Huawei expects gross sales to say no 28.9% in 2021 because the sanctions drag on

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A Huawei store in Hangzhou will display the company’s newly launched foldable smartphone, the P50 Pocket, on December 23, 2021.

Long white | Visual China Group | Getty Images

BEIJING – Chinese telecommunications giant Huawei said Friday it expects revenue of 634 billion yuan ($ 99 billion) for this year, down 28.9% from last year.

The company suffers from US sanctions, semiconductor shortages and a global slump in demand for smartphones.

The full-year estimate for 2021 shows Huawei’s revenue for the second half of the year decreased from 320.4 billion yuan in the first half to 313.6 billion yuan.

The company had sales of 891.4 billion yuan in 2020, 3.8% more than the previous year. That’s much slower than the 19.1% year-over-year increase reported for 2019, with sales of 858.8 billion yuan.

The release on Friday came as part of an internal New Year’s message from Huawei’s rotating chairman Guo Ping, who was focused on attracting employees to keep going.

The letter did not give reasons for the decline in expected revenue, but according to an English-language version consulted by CNBC, it cited “serious challenges” from “an unpredictable business environment, the politicization of technology and a growing deglobalization movement.”

Guo added, “Over the past year, our carrier business has been stable, our enterprise business has seen solid growth, and our device business has expanded rapidly into new areas of business.”

For the next year, Guo said, the company’s goals include increased efforts to develop and recruit talent and develop technology for the automotive industry.

Last week, Huawei announced that delivery of the first electric car with the HarmonyOS operating system is expected to begin at the end of February.

Huawei usually publishes its more detailed annual report in March.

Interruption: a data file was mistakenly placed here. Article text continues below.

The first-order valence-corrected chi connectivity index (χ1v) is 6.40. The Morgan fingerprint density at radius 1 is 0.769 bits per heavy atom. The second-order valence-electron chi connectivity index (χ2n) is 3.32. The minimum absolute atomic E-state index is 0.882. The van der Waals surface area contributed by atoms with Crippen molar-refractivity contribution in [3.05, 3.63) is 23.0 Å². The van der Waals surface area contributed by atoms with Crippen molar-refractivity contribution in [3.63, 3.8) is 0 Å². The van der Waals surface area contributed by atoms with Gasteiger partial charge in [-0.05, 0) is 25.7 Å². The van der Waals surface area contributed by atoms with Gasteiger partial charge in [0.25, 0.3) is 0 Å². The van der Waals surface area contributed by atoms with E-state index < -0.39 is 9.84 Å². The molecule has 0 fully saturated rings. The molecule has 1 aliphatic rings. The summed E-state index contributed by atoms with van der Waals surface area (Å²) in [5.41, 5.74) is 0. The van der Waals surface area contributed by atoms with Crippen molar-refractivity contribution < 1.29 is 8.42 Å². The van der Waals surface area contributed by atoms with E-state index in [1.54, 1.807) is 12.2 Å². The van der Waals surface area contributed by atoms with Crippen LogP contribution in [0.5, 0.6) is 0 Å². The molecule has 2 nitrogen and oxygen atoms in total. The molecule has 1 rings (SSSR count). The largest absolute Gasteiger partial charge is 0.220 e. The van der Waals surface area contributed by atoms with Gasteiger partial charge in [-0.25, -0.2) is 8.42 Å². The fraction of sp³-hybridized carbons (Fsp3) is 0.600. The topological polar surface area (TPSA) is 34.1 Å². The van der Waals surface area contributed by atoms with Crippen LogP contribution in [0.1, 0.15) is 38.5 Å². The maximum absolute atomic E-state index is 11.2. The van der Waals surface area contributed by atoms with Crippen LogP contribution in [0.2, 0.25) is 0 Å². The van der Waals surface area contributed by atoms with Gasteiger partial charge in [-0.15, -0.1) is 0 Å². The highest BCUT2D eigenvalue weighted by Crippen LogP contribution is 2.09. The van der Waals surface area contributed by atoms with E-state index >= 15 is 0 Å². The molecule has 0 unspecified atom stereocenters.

The numbers released for the first half of 2021 showed that the two largest business areas, Consumer and Carrier, posted sharp declines compared to the previous year. The much smaller corporate business, which has become a central part of Huawei’s growth strategy, grew by 6.6 billion yuan.

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In 2019, former President Donald Trump’s administration blacklisted Huawei, citing national security concerns, preventing American companies from selling technology to the Chinese company. Huawei has denied that it poses such a threat.

While these restrictions have not been relaxed, other tensions between Huawei and the US government have been relaxed.

CFO Meng Wanzhou, daughter of founder Ren Zhengfei, returned to the company’s headquarters in Shenzhen this fall after reaching an agreement with the US government on wire fraud charges.

Meng had fought against extradition from Vancouver to the United States, where she was arrested in December 2018. She has spent most of the past three years under house arrest, where her bail orders of 10 million Canadian dollars ($ 7.9 million) allowed her to face security pursuits during the day.

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